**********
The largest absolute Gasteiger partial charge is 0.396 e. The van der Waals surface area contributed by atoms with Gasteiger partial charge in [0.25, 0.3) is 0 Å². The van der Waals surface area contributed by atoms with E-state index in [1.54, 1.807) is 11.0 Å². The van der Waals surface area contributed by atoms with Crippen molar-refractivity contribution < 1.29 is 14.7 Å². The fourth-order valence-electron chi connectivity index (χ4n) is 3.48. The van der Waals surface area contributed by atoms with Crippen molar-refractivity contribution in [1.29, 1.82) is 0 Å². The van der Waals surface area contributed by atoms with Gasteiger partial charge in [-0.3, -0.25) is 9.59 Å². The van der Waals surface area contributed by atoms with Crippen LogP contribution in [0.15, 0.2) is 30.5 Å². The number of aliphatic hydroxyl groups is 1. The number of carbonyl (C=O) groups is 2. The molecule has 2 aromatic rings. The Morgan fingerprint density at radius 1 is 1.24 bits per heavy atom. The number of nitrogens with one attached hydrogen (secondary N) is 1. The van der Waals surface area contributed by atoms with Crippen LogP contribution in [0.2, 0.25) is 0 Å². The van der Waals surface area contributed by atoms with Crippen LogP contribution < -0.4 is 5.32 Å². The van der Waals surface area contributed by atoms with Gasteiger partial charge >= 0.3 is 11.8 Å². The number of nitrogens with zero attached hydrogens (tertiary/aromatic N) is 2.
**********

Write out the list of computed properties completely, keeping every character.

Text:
The largest absolute Gasteiger partial charge is 0.396 e. The van der Waals surface area contributed by atoms with Gasteiger partial charge in [0.25, 0.3) is 0 Å². The van der Waals surface area contributed by atoms with E-state index in [1.54, 1.807) is 11.0 Å². The van der Waals surface area contributed by atoms with Crippen molar-refractivity contribution < 1.29 is 14.7 Å². The fourth-order valence-electron chi connectivity index (χ4n) is 3.48. The van der Waals surface area contributed by atoms with Crippen molar-refractivity contribution in [1.29, 1.82) is 0 Å². The van der Waals surface area contributed by atoms with Gasteiger partial charge in [-0.3, -0.25) is 9.59 Å². The van der Waals surface area contributed by atoms with Crippen LogP contribution in [0.15, 0.2) is 30.5 Å². The number of aliphatic hydroxyl groups is 1. The number of carbonyl (C=O) groups is 2. The molecule has 2 aromatic rings. The Morgan fingerprint density at radius 1 is 1.24 bits per heavy atom. The number of nitrogens with one attached hydrogen (secondary N) is 1. The van der Waals surface area contributed by atoms with Crippen LogP contribution in [0.2, 0.25) is 0 Å². The van der Waals surface area contributed by atoms with Crippen LogP contribution < -0.4 is 5.32 Å². The van der Waals surface area contributed by atoms with Gasteiger partial charge >= 0.3 is 11.8 Å². The number of nitrogens with zero attached hydrogens (tertiary/aromatic N) is 2.